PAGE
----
Controlling Mosquitoes with Pheromones

A new product that can help control mosquito populations is currently under development. Materia, Inc., has developed a cost-effective synthesized version of the natural pheromone called Mosquito Oviposition Pheromone (MOP). MOP is naturally Read More

Origins of the Horse

It was previously thought that modern horses were descended from a limited number of wild herds and were selectively bred, leading to the diversity in breeds that we have now. However, new DNA evidence suggests that horses have a more diverse Read More

Bringing Up Baby

Your young horse is growing up. From birth to age two, a horse will achieve 90% or more of his full adult height. But growing up too fast can cause problems, including an increased risk of developmental orthopedic disease (DOD), which includes Read More

Down, Not Out: Training For an Emergency

Moving a horse which can't get up might seem like an impossible task. However, with the proper training, a down horse can be moved safely and easily onto a trailer and to a veterinary hospital. The Massachusetts Society for the Prevention of Read More

Methods for Diagnosing Lameness

After an exciting day of cross country at the Rolex Kentucky Three-Day Event on April 27, horse owners and enthusiasts gathered to hear top equine veterinarians from Rood and Riddle Equine Hospital speak on health issues pertaining to the sport Read More

MRLS Timeline


April 7--The temperature high in Lexington is 84 degrees; 23 degrees above normal.

April 17--The temperature low in Lexington is 29 degrees; 19 degrees below Read More

Electrolytes and Rehydration

Electrolyte pastes can increase water consumption, improving rehydration following administration of furosemide (Salix). A recently published study was done at Michigan State University on the effects of rehydration during the 36 hours after Read More

Dental Correction and Feed Digestibility

Equine dental abnormalities are among the top five most common medical problems encountered by equine veterinarians. Clinical evidence has shown that horses with severe tooth hooks and points that were corrected gained weight Read More

AAEP Convention News: Infection Control Strategies

The importance of minimizing exposure to infectious agents and optimizing resistance of an animal to them cannot be overemphasized. In addition to vaccination and the use of antimicrobials, infection control strategies can help save the lives of Read More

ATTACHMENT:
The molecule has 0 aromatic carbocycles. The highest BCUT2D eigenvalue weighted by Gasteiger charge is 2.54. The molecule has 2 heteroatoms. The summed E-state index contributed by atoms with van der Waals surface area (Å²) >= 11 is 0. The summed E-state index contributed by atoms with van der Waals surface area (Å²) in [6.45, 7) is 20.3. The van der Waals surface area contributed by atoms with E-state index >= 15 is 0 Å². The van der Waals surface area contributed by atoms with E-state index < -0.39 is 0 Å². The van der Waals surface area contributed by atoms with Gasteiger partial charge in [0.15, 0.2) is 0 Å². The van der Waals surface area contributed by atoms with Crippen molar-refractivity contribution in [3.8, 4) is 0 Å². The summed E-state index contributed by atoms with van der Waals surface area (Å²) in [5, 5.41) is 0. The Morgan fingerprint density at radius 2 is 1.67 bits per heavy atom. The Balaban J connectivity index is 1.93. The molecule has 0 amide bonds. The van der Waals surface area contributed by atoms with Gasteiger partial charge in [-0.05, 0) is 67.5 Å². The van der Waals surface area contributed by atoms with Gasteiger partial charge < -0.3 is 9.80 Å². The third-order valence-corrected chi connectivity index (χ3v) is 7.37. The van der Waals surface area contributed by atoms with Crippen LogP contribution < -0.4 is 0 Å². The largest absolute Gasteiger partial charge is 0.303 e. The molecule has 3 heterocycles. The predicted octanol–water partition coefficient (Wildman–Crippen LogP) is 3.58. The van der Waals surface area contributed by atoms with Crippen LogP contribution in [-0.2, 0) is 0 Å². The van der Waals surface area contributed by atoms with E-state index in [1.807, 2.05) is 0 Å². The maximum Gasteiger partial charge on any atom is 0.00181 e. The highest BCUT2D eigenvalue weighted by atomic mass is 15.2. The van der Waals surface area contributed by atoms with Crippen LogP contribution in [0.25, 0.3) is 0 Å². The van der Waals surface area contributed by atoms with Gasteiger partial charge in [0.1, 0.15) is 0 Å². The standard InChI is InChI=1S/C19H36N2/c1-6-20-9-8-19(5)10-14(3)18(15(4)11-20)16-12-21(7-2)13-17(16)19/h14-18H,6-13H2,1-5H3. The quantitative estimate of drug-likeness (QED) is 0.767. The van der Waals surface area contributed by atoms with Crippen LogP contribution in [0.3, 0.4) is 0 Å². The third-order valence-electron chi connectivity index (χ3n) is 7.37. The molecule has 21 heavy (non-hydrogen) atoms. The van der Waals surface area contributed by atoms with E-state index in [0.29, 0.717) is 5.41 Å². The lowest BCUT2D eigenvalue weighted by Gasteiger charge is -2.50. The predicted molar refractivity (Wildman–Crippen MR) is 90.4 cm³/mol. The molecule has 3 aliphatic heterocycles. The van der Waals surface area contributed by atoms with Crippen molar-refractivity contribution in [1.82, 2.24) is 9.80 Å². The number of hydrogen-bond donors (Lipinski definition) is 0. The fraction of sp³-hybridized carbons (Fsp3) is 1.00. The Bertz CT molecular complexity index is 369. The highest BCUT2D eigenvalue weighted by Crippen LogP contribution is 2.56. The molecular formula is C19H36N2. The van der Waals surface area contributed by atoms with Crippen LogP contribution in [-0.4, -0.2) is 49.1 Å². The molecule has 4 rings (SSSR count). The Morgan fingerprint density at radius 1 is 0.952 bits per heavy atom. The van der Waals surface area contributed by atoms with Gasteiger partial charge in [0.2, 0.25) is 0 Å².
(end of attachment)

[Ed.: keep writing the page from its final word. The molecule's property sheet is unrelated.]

Airway Reactivity in Rural vs. Urban Horses

As cities continue to grow, so does pollution. It is only natural to think that horses might be affected by this pollution, since studies have found that exposure to air pollution particulate matter contributes to respiratory problems in humans. Read More

General Medicine: A Review of Probiotics

The definition of probiotics was refined in 1998 to “living microorganisms, which upon ingestion in certain numbers, exert health effects beyond inherent basic nutrition.” Probiotics have been increasing in popularity due to their ability to Read More

Restraint Techniques For Horses

Veterinarians are constantly seeking ways to perform procedures on horses as quickly and safely as possible. The inherent risk with working with an unpredictable animal has caused veterinarians and handlers to develop various methods of Read More

General Medicine: The Michigan Cushing's Project

There have been advancements in the diagnosis and treatment of Cushing’s disease; however, previously there were no studies comparing the two most used medications—pergolide, a dopaminergic agonist, and cyproheptadine, a serotonin Read More


Held June 15-18 at the Kentucky Fair and Exposition Center in Louisville, Ky., Equitana featured around 800 demonstrations and educational seminars, the Mane Event, concerts, and hundreds of booths with equine products Read More